If you've been diagnosed with obstructive sleep apnea, you may be hearing lots of new terms that you're unfamiliar with, including the different types of machines out there to treat your sleep apnea. Having a severe sleep disorder like sleep apnea is already stressful enough, but adding in learning the differences in treatment through APAP machines, BiPAP machines, and CPAP machines, the world of CPAP therapy can be overwhelming. This brings up the major question for many people with sleep apnea: which is better — APAP therapy or CPAP therapy? Well, we're here to break these products down and help you select the best machine for you!
What Are the Different Airway Pressure Machines?
First thing to note, the three main machines that are used for sleep apnea treatment are all "PAP" machines — which stands for Positive Airway Pressure therapy. All of these provide a specific amount of air pressure that assists your body in breathing properly and consistently while you sleep.
The acronyms for the three machines for positive airway pressure therapy and their definitions are:
- CPAP: Continuous positive airway pressure
- APAP: Automatic positive airway pressure
- BiPAP/VPAP: Bilevel/variable positive airway pressure
The two most commonly-used and typically most effective machines are CPAP and APAP. Let's go over the differences between the two.
What's the Difference Between a CPAP Machine and an APAP Machine?
The main difference between CPAP machines and APAP machines is really very simple: the air pressure settings. Where CPAP machines have fixed settings, APAPs automatically adjust to your pressure needs throughout your sleep.
CPAP machines provide continuous and steady air flow at a set amount of pressure. The preset pressure setting provides the exact amount of air pressure needed to prevent obstructions in your airway as you sleep. This type of machine will work well for someone whose breathing patterns don't fluctuate significantly. Your doctor can help determine if this machine is sufficient for your sleep apnea treatment during a PAP titration study.
APAP machines adapt the amount of pressure throughout the night. These machines use algorithms to detect and implement the changes in air pressure levels as necessary. They do so by monitoring your respiratory activity, which is beneficial for people who have different breathing patterns throughout the night or whose breathing changes with frequent position switches during sleep.
APAP may be a better choice because of the convenience of not having to adjust air pressure settings manually, since they're done automatically as you sleep. Also, APAP machines can be used as a CPAP machine, wherein you can have it function at a constant amount of pressure.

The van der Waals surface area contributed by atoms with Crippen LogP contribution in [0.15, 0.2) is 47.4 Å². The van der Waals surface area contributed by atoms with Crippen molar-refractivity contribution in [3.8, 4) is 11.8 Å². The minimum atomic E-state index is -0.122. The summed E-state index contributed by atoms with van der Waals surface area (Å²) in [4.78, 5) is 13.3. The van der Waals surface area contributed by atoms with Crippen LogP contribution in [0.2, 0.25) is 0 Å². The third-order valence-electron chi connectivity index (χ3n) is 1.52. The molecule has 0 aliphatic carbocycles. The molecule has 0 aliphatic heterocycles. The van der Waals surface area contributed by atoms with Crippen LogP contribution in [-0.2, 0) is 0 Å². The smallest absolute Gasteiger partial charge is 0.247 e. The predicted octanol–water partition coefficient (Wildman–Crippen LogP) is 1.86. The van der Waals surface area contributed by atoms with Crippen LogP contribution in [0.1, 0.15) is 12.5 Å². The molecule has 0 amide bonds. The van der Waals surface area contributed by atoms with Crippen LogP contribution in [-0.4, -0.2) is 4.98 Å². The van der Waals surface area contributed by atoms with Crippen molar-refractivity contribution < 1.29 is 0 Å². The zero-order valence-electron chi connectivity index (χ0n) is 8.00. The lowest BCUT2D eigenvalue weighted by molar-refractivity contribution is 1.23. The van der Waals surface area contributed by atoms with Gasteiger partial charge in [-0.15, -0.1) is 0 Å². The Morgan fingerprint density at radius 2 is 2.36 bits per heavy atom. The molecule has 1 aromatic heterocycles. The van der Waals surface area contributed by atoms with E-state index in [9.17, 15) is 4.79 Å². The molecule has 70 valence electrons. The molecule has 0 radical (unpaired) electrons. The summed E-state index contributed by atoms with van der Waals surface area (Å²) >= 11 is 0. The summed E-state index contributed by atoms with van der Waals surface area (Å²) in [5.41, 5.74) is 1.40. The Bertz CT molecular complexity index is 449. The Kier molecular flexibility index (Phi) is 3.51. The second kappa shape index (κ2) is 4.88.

However, APAP machines are not for everyone. APAPs are not recommended for people with cardiac problems or respiratory conditions because of the constant changes in air pressure. Also, APAP machines can cost significantly more than CPAP machines. However, it’s important to keep in mind that APAP machines provide long-term benefits that CPAP machines do not, such as the potential for better insurance coverage, fewer trips to the doctor, and more.
So, Is APAP or CPAP "Better"?
While the most common form of sleep apnea treatment is a CPAP machine, oftentimes an APAP machine is recommended to better suit your needs. However, it's important to consider that, as with any form of medical treatment, there are pros and cons to it.
APAP Pros and Cons
- There's no need to change the amount of pressure manually since the machine's algorithms do this automatically.
- They can be more comfortable for users who don't like the types of masks that are required for CPAP therapy.
- They're great for people whose breathing patterns fluctuate throughout the night.
- There is a higher chance of air leaks occurring with the APAP mask than with the CPAP masks.
- Users who need a constant and steady air pressure and airflow may not get as effective of a treatment as they would with a CPAP machine, which provides the same air pressure throughout the entire night.
- APAP machines cost more than CPAP machines. They can be significantly more expensive depending on functions, sizing, and other features, with prices ranging from $450 to over $1,000.
The Best APAP Machines
AirSense 10 AutoSet
The AirSense 10 is possibly the most popular APAP machine on the planet! It uses an advanced algorithm to always deliver the lowest pressure needed for treatment– so it balances comfort with effective sleep therapy.
- Both APAP and CPAP modes
- Pressure adjustments are designed to be more natural and gentle
- Whisper quiet at only 26 dBa
- Built-in heated humidifier
Z2 Auto Travel CPAP
At only 10.5 ounces the palm-sized Z2 is one of the smallest and lightest APAPs available, but still delivers the powerful PAP therapy you need! Though it’s considered a travel APAP, the Z2 still manages to include advanced comfort features that even some full-sized CPAPs don’t get to boast.
- Auto Start/Stop with Breath Detection
- Bluetooth connectivity
- Waterless humidification for comfort on-the-go
- FAA compliant for in-flight use!
Final Considerations on CPAP vs APAP
If you're experiencing the treatment is ineffective or inadequate for you from one machine, be sure to reach out to your doctor and ask about the other form of treatment! Try to stay up-to-date on the latest innovations in CPAP and APAP machines so you can continuously get the best sleep apnea treatment possible.
Always remember — there are options out there to help you sleep soundly, comfortably, and safely; it's all a matter of finding what fits you best! Check out some of the most highly-rated APAP and CPAP machines available today!